Education and Training Requirements
In high school, take a college-preparatory curriculum that includes classes in economics, computer science, business, English, speech, mathematics, statistics, accounting, psychology, history, social studies, and foreign language.
A minimum of a bachelor’s degree in finance, mathematics, business, financial engineering, quantitative finance, accounting, or economics—plus several years of experience—are required to enter the field. Some banks require their private bankers to have master’s degrees in business, finance, or related areas. During college, be sure to take course work in communications, psychology, taxation, insurance, real estate, financial planning, investment strategy, and risk management.
Other Education or Training
The American Bankers Association offers a wealth of in-person and online wealth management and trust continuing education opportunities. Recent offerings included Guide to Ethics for Trust Professionals, Investment Products, Asset Allocation and Portfolio Management, and Planning for Estate Tax. Other opportunities are provided by the Association of International Wealth Management, Investments & Wealth Institute, American Institute of Certified Public Accountants, Association for Financial Counseling and Planning Education, Association for Financial Professionals, Certified Financial Planner Board of Standards, CFA Institute, Chartered Alternate Investment Analyst Association, fi360, Institute for Private Investors, Institute of Business and Finance, International Association of Registered Financial Consultants, and the Investment Management Consultants Association.
Many colleges and universities offer undergraduate and graduate certificates in financial investing, banking practices, business management, alternative investments, real estate, taxation, communications, and accounting that will be useful to aspiring or current private bankers.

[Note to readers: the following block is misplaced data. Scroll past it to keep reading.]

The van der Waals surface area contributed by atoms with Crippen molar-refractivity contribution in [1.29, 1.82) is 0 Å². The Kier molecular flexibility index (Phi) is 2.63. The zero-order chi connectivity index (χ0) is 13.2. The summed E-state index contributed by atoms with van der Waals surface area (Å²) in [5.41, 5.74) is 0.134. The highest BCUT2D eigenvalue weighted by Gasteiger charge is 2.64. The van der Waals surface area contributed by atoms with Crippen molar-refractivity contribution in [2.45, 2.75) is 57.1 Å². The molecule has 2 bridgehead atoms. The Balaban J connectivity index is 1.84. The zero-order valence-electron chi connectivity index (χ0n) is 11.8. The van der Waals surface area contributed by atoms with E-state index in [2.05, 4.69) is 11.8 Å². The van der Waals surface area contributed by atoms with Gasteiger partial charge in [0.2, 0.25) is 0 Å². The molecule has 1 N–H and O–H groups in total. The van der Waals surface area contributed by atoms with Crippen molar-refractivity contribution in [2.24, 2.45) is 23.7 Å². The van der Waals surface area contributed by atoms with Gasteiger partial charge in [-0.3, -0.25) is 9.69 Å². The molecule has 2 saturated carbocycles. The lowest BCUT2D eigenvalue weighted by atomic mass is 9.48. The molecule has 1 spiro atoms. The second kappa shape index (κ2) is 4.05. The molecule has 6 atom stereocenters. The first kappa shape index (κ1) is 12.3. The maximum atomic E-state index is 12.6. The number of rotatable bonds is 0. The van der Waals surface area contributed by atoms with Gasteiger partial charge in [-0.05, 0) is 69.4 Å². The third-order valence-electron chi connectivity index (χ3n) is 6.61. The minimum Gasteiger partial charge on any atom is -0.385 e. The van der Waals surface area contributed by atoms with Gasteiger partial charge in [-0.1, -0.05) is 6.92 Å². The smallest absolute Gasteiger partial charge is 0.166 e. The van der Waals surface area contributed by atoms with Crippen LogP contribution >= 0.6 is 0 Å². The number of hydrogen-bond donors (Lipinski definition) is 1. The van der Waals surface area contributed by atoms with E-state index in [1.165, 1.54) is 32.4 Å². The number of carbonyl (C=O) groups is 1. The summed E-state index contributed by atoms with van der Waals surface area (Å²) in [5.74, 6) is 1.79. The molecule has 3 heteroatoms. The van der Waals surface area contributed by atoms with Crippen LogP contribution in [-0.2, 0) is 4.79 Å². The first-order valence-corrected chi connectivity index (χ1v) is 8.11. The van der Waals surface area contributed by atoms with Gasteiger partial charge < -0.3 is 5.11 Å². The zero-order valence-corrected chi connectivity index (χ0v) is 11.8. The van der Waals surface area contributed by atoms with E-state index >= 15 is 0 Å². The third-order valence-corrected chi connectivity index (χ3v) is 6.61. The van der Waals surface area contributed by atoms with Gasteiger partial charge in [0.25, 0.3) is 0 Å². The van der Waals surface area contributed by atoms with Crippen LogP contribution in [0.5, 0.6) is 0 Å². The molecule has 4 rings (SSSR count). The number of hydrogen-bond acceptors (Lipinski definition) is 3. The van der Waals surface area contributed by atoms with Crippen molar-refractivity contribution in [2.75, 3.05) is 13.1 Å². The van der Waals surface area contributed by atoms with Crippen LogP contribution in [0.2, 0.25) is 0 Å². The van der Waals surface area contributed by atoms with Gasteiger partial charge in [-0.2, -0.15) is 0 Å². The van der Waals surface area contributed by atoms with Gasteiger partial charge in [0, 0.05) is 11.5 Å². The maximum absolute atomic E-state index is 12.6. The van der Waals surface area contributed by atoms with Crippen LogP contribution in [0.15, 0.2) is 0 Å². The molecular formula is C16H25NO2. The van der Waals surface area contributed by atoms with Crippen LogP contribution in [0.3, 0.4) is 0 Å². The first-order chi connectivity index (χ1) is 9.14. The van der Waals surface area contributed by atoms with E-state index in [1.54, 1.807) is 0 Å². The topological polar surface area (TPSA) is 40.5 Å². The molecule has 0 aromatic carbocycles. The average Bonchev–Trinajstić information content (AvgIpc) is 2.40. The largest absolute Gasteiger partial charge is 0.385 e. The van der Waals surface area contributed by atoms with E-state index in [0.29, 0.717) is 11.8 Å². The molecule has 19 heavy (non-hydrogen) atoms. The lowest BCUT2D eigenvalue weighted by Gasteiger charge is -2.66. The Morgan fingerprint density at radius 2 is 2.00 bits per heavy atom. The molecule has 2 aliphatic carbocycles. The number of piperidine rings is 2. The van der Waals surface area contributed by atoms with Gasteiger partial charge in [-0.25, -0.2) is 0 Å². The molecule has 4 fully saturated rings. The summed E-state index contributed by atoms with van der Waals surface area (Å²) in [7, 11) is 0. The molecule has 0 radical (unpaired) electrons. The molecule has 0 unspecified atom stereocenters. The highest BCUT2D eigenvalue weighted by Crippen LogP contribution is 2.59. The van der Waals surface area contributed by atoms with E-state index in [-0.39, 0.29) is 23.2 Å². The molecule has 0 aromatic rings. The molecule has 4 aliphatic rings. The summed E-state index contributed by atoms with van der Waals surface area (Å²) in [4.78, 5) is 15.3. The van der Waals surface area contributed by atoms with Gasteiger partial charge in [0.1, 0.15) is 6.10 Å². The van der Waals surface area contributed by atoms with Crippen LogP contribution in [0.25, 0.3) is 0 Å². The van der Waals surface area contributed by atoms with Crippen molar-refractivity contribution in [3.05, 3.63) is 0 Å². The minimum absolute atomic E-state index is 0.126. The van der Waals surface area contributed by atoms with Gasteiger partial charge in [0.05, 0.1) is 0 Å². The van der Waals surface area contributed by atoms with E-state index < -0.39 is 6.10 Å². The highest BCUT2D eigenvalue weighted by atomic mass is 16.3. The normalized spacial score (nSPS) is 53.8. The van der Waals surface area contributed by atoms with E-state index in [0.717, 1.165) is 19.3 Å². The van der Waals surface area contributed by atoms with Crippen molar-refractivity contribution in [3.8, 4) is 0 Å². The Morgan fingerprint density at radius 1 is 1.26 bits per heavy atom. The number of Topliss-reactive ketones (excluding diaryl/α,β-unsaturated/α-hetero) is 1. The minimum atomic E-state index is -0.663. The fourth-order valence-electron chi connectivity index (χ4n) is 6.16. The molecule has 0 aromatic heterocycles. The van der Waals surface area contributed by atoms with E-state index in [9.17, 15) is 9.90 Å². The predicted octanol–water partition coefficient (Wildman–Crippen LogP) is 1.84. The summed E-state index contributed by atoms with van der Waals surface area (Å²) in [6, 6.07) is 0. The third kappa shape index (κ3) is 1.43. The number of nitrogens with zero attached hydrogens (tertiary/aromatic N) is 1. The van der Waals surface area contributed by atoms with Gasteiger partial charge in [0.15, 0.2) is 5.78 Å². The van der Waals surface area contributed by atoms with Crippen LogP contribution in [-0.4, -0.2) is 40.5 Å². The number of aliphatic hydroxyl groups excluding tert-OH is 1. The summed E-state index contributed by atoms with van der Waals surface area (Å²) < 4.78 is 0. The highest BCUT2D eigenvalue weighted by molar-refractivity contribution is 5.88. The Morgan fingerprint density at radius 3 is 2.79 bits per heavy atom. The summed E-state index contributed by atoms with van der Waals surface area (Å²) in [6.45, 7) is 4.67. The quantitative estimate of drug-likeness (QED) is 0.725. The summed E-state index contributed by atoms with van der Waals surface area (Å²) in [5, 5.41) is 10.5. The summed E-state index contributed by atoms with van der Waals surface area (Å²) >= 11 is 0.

The Investments & Wealth Institute offers the Essentials of Investment Consulting Certificate Program. The institute says that the online program, which includes two online courses, “covers fundamental concepts and applications, including portfolio construction, investment types, manager selection, performance measurement, investment policies, and math for managing money for portfolio growth.” The first course (Investment Consulting Process) includes the following modules: Client Discovery, Investment Policy Statements, Portfolio Construction & Risk Management Strategies, Manager Search & Selection, and Perform Portfolio Review and Revision. The second course (Math for Investment Consultants) also consists of five modules: Algebra and Statistics, Time Value of Money and Rates of Return, Fixed Income-Duration and Yield, Measuring Risk, and Performance Measurement.
The Investments & Wealth Institute also provides the Applied Behavioral Finance Certificate Program and the Introduction to Alternative Investments Online Course. The CFA Institute offers the Investment Foundations Certificate Program for those just entering the field.
Certification, Licensing, and Special Requirements